Πηγή :

The dawn of Greco-roman civilisation in Balkans (Part A) : The destructive raids of Avar nomads

Starting in the 2nd century BC the rising Roman Empire began annexing the Balkan area, transforming it into one of the Empire's most prosperous and stable regions. To this day, the Roman legacy is clearly visible in the numerous monuments and artifacts scattered throughout the Balkans, and most importantly in the Latin-based languages used by almost 25 million people in the area (the Balkan Romance languages). However, the Roman influence failed to dissolve Greek culture, which maintained a predominant status in the Eastern half of the Empire, and continued to be strong in the southern half of the Balkans. Beginning in the 3rd century AD, Rome's frontiers in the Balkans were weakened because of internal political and economic disorders. During this time, the Balkans, especially Illyricum, grew to greater importance. It became one of the Empire's four prefectures, and many warriors, administrators and emperors arose from the region. Many rulers built their residences in the region. Though the situation had stabilized temporarily by the time of Constantine, waves of non-Roman peoples, most prominently the Thervings, Greuthungs and Huns, began to cross into the territory, first as refugees with imperial permission to take shelter from their foes the Huns, then later as invaders. Turning on their hosts after decades of servitude and simmering hostility, Thervingi under Fritigern and later Visigoths under Alaric I eventually conquered and laid waste the entire Balkan region before moving westward to invade Italy itself. By the end of the Empire the region had become a conduit for invaders to move westward, as well as the scene of treaties and complex political maneuvers by Romans, Goths and Huns, all seeking the best advantage for their peoples amid the shifting and disorderly final decades of Roman imperial power.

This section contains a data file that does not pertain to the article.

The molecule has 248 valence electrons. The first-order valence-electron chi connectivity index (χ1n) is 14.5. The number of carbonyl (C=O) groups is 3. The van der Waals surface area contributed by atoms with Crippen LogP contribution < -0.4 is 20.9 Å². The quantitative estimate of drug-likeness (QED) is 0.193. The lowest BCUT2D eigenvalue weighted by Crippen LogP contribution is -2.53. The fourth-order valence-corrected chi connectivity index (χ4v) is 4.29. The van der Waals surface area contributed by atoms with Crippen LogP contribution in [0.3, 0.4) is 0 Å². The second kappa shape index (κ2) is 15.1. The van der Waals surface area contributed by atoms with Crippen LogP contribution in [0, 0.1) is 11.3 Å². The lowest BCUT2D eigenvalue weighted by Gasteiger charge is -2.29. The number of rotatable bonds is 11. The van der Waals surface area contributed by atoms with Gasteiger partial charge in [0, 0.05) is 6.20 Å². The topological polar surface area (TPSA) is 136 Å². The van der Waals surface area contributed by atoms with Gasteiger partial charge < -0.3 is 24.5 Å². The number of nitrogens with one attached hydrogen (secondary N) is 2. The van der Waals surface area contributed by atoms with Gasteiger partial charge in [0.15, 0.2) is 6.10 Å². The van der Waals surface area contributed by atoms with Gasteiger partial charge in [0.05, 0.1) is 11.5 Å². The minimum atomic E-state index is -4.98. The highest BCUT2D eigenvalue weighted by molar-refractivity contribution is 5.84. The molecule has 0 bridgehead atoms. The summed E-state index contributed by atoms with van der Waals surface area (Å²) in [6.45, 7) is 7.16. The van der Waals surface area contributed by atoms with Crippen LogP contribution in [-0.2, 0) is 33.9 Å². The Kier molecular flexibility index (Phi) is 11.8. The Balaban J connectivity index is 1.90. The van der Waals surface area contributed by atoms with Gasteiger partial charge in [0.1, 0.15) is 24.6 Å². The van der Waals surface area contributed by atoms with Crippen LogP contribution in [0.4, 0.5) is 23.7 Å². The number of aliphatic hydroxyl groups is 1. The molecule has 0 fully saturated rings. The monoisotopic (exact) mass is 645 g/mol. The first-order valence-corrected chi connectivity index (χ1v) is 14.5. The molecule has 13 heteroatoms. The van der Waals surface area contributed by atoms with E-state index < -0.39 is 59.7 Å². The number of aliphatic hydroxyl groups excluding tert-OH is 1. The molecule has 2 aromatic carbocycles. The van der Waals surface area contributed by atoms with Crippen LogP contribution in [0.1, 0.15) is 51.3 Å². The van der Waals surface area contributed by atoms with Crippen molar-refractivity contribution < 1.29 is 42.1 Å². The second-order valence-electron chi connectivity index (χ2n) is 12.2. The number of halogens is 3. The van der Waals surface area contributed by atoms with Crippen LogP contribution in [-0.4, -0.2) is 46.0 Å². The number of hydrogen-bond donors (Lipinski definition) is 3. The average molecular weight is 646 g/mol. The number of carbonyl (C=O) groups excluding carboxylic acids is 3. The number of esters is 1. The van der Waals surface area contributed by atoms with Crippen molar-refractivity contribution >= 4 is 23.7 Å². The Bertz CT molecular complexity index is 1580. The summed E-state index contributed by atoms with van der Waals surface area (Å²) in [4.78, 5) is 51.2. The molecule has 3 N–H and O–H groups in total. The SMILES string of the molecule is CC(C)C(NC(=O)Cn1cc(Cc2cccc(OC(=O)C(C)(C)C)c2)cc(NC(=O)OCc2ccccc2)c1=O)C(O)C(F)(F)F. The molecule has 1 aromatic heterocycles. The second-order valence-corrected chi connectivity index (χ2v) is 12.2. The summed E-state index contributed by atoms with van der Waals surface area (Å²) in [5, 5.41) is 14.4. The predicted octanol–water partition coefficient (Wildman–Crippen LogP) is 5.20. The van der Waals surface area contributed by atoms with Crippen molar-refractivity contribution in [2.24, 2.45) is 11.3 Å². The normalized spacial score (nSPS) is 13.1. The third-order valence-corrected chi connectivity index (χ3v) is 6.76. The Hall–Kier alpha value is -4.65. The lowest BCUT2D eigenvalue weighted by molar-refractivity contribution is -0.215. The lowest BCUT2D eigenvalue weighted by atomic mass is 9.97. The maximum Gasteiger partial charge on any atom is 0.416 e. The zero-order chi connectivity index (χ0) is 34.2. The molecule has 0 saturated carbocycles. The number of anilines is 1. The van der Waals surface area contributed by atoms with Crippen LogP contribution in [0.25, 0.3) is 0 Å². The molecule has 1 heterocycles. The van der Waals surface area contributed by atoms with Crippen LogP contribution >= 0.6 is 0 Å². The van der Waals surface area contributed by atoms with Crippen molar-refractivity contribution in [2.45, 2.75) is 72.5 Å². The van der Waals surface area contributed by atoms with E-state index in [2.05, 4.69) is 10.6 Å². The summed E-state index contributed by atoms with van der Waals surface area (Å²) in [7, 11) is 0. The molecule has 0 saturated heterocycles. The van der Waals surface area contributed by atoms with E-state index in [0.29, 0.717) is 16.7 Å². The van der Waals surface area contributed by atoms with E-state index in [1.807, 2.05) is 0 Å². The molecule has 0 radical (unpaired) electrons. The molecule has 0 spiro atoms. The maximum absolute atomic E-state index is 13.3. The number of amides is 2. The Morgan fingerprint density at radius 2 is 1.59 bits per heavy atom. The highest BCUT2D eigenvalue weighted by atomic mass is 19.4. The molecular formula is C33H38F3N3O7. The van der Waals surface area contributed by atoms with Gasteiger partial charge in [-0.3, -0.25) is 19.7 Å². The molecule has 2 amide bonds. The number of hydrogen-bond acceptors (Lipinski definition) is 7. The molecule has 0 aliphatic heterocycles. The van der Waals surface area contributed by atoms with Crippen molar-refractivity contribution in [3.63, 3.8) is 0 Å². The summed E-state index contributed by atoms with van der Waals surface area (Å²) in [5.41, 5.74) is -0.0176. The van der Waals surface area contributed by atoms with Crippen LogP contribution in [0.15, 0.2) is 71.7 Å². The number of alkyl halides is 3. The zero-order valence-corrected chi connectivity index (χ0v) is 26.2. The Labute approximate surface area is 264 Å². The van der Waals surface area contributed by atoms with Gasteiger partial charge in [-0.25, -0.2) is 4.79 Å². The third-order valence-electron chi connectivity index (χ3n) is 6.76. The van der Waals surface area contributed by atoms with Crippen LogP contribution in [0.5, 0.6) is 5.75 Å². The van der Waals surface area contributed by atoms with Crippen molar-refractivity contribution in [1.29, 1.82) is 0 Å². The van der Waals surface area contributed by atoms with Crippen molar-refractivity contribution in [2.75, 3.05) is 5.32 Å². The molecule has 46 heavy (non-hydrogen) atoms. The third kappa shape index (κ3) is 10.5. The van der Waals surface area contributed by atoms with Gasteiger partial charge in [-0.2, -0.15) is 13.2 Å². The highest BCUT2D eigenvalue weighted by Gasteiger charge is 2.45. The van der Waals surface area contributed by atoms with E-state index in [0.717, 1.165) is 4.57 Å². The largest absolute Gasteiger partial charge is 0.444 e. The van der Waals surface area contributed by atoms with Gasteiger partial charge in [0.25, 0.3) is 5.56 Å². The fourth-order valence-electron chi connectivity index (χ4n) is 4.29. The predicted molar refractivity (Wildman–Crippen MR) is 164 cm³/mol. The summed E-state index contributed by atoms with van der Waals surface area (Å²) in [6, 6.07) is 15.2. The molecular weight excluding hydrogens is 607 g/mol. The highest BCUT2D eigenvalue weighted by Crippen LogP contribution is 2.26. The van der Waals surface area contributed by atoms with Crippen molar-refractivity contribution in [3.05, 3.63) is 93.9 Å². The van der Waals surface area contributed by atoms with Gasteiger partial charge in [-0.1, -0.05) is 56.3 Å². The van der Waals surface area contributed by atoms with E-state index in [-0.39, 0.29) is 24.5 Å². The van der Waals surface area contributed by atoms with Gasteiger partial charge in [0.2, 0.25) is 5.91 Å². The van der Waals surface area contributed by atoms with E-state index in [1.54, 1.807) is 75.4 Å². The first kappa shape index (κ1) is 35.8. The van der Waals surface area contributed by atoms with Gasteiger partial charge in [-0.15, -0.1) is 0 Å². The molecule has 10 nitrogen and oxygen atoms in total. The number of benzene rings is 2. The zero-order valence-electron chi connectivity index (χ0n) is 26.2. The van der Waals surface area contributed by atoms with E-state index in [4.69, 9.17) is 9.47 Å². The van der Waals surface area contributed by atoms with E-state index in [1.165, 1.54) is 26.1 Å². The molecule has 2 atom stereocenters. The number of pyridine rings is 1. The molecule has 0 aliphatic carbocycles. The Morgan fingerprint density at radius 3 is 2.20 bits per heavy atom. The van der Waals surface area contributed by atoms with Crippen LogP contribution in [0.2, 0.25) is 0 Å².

The Byzantine Empire was the Greek-speaking, Eastern Roman Empire during the Middle Ages, centered at its capital in Constantinople. During most of its history it controlled provinces in the Balkans and Asia Minor. The Eastern Roman Emperor Justinian for a time retook and restored much of the territory once held by the unified Roman Empire, from Spain and Italy, to Anatolia. Its expert military and diplomatic power ensured inadvertently that Western Europe remained safe from many of the more devastating invasions from eastern peoples, at a time when the still new and fragile Western Christian kingdoms might have had difficulty containing it. The magnitude of influence and contribution the Byzantine Empire made to Europe and Christendom has only begun to be recognised recently. Its rich historiographical tradition preserved ancient knowledge upon which splendid art, architecture, literature and technological achievements were built. This is embodied in the Byzantine version of Christianity, which spread Orthodoxy and eventually led to the creation of the so-called "Byzantine commonwealth" throughout Eastern Europe. Early Byzantine missionary work spread Orthodox Christianity to various Slavic peoples, amongst whom it still is a predominant religion.